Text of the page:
Richard Boire

Math vs. Data: Exploring the Big-Data Buzz

NO RATINGS
View Comments: Newest First | Oldest First | Threaded View
SethBreedlove
User Rank
Data Doctor
Re: Not so different
SethBreedlove   1/9/2013 7:51:05 PM
NO RATINGS
As mentioned, research in labs and academia are pristine environments.  In business, it is much more messy.  A change in x will cause a change in y, but that might cause an unknown change in A, B,C.   In real life, individuals are not pool balls and may not go in the direction you hit them.  However, we are getting better at predicting.  A lighthouse doesn't get rid of the fog, but it is sure better than no lighthouse at all.  I think this is why five years is considered a long-term business plan here in the U.S.

Noreen Seebacher
User Rank
Blogger
Re: Not so different
Noreen Seebacher   1/9/2013 11:35:01 AM
NO RATINGS
Phil, what would you consider an ongoing issue?

philsimon
User Rank
Data Doctor
Re: Not so different
philsimon   1/9/2013 10:32:57 AM
NO RATINGS
The types of data are new. So are the amounts. Ditto the velocity. But many of the tools and issues are pretty similar to those previous decades.

rboire
User Rank
Blogger
Re: Not so different
rboire   1/9/2013 10:03:27 AM
NO RATINGS
I would agree with you that perhaps the new terms are more consumer-friendly. But I also think that definitions and descriptions regarding predictive analytics discipline have increased significantly due to increased public understanding of the value of analytics. The industry of predictive analytics is no longer the new frontier in business which it was 15 years ago. It is now more mainstream where consultants are attempting to brand the discipline with new terms such as data scientist.  Is that really different than a data miner which is what we called ourselves 15-20 years ago.         

BethSchultz
User Rank
Blogger
Not so different
BethSchultz   1/9/2013 9:18:27 AM
NO RATINGS
Hi Richard. I think one the benefits of framing the predictive analytics role in "consumer friendly" terms like big-data and data science makes the whole discipline more approachable for non-practitioners even if behind the scenes things haven't changed much. That's important in overcoming business resistance to using analytics-based decision making.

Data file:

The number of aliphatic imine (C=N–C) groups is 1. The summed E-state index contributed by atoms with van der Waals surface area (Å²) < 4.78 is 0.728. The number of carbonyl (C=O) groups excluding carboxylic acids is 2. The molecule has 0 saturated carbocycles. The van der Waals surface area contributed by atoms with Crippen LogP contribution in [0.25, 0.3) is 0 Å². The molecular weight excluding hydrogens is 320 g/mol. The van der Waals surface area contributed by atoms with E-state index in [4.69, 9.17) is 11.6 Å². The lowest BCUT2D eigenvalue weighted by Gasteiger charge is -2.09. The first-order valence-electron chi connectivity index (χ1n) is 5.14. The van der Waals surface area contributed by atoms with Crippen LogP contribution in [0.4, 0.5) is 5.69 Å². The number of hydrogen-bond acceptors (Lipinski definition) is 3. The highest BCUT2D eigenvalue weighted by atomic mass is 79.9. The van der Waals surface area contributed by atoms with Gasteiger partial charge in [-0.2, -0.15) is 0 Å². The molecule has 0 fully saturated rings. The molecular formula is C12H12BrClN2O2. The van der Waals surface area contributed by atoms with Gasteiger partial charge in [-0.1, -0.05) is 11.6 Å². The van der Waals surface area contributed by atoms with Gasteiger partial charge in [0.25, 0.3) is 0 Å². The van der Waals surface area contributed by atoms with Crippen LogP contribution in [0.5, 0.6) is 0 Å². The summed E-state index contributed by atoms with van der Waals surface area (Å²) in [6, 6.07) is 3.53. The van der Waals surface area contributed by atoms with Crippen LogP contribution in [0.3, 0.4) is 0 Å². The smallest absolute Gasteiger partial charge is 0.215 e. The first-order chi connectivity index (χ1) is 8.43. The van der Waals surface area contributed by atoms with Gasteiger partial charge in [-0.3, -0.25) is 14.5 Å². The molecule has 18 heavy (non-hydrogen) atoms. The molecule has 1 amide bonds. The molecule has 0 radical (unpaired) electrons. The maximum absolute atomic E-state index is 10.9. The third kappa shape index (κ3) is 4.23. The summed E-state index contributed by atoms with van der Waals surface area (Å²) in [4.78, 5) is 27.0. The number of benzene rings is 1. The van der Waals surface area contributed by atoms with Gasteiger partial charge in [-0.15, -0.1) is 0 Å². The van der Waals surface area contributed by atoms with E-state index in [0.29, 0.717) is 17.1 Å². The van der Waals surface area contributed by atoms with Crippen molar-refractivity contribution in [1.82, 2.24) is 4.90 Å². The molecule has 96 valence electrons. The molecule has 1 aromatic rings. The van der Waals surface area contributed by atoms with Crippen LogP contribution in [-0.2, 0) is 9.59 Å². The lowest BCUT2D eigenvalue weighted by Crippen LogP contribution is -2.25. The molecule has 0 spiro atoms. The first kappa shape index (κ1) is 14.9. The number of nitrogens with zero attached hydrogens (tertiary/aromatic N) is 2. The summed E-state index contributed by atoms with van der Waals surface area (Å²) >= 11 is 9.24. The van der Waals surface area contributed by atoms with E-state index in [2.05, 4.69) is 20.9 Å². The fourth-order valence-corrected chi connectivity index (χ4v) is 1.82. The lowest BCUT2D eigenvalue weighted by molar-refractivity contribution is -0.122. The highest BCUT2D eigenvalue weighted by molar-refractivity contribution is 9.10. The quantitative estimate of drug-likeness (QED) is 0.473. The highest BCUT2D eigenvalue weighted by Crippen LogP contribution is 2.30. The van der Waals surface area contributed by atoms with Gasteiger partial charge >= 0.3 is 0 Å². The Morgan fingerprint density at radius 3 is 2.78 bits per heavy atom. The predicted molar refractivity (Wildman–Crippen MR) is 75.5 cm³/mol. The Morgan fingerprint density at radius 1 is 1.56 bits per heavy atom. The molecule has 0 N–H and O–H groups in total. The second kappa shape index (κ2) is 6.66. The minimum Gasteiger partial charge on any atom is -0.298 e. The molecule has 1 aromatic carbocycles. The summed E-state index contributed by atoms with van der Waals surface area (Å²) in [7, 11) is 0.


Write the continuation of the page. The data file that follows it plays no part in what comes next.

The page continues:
Information Resources
More Blogs from Richard Boire
Just because the nature of data is changing doesn't mean analytical best-practices need to change, too.
Applying domain knowledge to traditional baseball metrics made the difference for the Oakland A's -- and started a trend.
Understanding business processes and industry trends can help improve analytical projects.
Successful data miners require soft skills like an understanding of data, business familiarity, and communications ability, on top of their book learning.
Radio Show
A2 Conversations
UPCOMING
James M. Connolly
Retail Analytics: See Where Style Meets Statistics


12/6/2016   REGISTER   0
ARCHIVE
James M. Connolly
Why the IoT Matters to Your Business


11/29/2016  LISTEN   45
ARCHIVE
James M. Connolly
Will Data and Humans Become Friends in 2017?


11/22/2016  LISTEN   40
ARCHIVE
James M. Connolly
We Can Build Smarter Cities


10/20/2016  LISTEN   31
ARCHIVE
James M. Connolly
Visualization: Let Your Data Speak


10/13/2016  LISTEN   70
ARCHIVE
James M. Connolly
How Colleges and Tech Are Grooming Analytics Talent


9/7/2016  LISTEN   56
ARCHIVE
James M. Connolly
How Machine Learning Takes Handwriting Recognition to New Levels


8/25/2016  LISTEN   40
ARCHIVE
AllAnalytics
A Look at Tomorrow's Data Scientist


8/9/2016  LISTEN   83
ARCHIVE
James M. Connolly
Analytics and the Making of a President


7/21/2016  LISTEN   76
ARCHIVE
James M. Connolly
Analytics: Where We've Been, Where We're Going


7/12/2016  LISTEN   48
ARCHIVE
James M. Connolly
How Predictive Analytics Can Take Your Company to the Next Level


6/28/2016  LISTEN   22
Information Resources
Quick Poll
Quick Poll
About Us  |  Contact Us  |  Help  |  Register  |  Twitter  |  Facebook  |  RSS